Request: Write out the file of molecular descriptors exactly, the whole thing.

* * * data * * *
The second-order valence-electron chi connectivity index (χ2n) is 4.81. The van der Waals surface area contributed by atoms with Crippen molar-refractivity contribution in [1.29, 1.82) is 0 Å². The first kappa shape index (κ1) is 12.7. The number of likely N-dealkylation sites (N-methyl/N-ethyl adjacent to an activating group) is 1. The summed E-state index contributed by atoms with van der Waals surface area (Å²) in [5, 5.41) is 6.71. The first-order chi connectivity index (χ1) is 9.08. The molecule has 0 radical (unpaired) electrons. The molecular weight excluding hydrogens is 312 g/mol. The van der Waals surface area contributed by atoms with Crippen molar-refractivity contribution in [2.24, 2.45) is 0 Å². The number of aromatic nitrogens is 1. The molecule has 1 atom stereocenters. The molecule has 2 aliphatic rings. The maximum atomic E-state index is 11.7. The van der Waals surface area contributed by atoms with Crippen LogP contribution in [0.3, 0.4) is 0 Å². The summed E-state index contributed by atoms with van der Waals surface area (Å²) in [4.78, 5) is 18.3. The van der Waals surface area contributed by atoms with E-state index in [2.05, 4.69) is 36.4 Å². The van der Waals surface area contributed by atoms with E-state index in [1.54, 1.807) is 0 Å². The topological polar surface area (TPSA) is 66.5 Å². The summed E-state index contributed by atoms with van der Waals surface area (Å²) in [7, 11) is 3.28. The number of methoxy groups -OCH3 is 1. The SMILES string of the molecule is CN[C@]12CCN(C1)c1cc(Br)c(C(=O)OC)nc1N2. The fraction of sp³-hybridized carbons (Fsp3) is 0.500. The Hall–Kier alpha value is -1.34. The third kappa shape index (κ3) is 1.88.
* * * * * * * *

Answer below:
The second-order valence-electron chi connectivity index (χ2n) is 4.81. The van der Waals surface area contributed by atoms with Crippen molar-refractivity contribution in [1.29, 1.82) is 0 Å². The first kappa shape index (κ1) is 12.7. The number of likely N-dealkylation sites (N-methyl/N-ethyl adjacent to an activating group) is 1. The summed E-state index contributed by atoms with van der Waals surface area (Å²) in [5, 5.41) is 6.71. The first-order chi connectivity index (χ1) is 9.08. The molecule has 0 radical (unpaired) electrons. The molecular weight excluding hydrogens is 312 g/mol. The van der Waals surface area contributed by atoms with Crippen molar-refractivity contribution in [2.24, 2.45) is 0 Å². The number of aromatic nitrogens is 1. The molecule has 1 atom stereocenters. The molecule has 2 aliphatic rings. The maximum atomic E-state index is 11.7. The van der Waals surface area contributed by atoms with Crippen LogP contribution in [0.3, 0.4) is 0 Å². The summed E-state index contributed by atoms with van der Waals surface area (Å²) in [4.78, 5) is 18.3. The van der Waals surface area contributed by atoms with E-state index in [2.05, 4.69) is 36.4 Å². The van der Waals surface area contributed by atoms with E-state index in [1.54, 1.807) is 0 Å². The topological polar surface area (TPSA) is 66.5 Å². The summed E-state index contributed by atoms with van der Waals surface area (Å²) in [7, 11) is 3.28. The number of methoxy groups -OCH3 is 1. The SMILES string of the molecule is CN[C@]12CCN(C1)c1cc(Br)c(C(=O)OC)nc1N2. The fraction of sp³-hybridized carbons (Fsp3) is 0.500. The Hall–Kier alpha value is -1.34. The third kappa shape index (κ3) is 1.88.